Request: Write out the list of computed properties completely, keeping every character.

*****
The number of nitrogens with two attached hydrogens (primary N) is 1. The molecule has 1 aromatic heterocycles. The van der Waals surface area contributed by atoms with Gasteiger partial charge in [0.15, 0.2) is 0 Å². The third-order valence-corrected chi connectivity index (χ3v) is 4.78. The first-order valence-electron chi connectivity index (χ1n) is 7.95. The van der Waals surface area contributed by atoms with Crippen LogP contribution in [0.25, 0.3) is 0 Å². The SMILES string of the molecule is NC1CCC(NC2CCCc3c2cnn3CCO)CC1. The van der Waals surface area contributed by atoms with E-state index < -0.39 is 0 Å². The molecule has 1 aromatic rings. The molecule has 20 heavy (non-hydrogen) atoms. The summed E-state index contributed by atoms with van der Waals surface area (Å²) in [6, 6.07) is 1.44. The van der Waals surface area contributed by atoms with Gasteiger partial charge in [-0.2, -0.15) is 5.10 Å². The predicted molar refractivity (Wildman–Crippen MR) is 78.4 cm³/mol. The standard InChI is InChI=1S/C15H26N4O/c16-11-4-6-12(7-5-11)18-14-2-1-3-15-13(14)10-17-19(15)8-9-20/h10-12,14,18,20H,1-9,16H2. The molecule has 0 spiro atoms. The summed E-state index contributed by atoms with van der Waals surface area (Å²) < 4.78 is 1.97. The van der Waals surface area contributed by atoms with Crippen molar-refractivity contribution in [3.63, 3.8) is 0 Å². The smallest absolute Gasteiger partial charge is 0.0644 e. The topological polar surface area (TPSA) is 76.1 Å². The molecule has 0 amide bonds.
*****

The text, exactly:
The number of nitrogens with two attached hydrogens (primary N) is 1. The molecule has 1 aromatic heterocycles. The van der Waals surface area contributed by atoms with Gasteiger partial charge in [0.15, 0.2) is 0 Å². The third-order valence-corrected chi connectivity index (χ3v) is 4.78. The first-order valence-electron chi connectivity index (χ1n) is 7.95. The van der Waals surface area contributed by atoms with Crippen LogP contribution in [0.25, 0.3) is 0 Å². The SMILES string of the molecule is NC1CCC(NC2CCCc3c2cnn3CCO)CC1. The van der Waals surface area contributed by atoms with E-state index < -0.39 is 0 Å². The molecule has 1 aromatic rings. The molecule has 20 heavy (non-hydrogen) atoms. The summed E-state index contributed by atoms with van der Waals surface area (Å²) in [6, 6.07) is 1.44. The van der Waals surface area contributed by atoms with Gasteiger partial charge in [-0.2, -0.15) is 5.10 Å². The predicted molar refractivity (Wildman–Crippen MR) is 78.4 cm³/mol. The standard InChI is InChI=1S/C15H26N4O/c16-11-4-6-12(7-5-11)18-14-2-1-3-15-13(14)10-17-19(15)8-9-20/h10-12,14,18,20H,1-9,16H2. The molecule has 0 spiro atoms. The summed E-state index contributed by atoms with van der Waals surface area (Å²) < 4.78 is 1.97. The van der Waals surface area contributed by atoms with Crippen molar-refractivity contribution in [3.63, 3.8) is 0 Å². The smallest absolute Gasteiger partial charge is 0.0644 e. The topological polar surface area (TPSA) is 76.1 Å². The molecule has 0 amide bonds.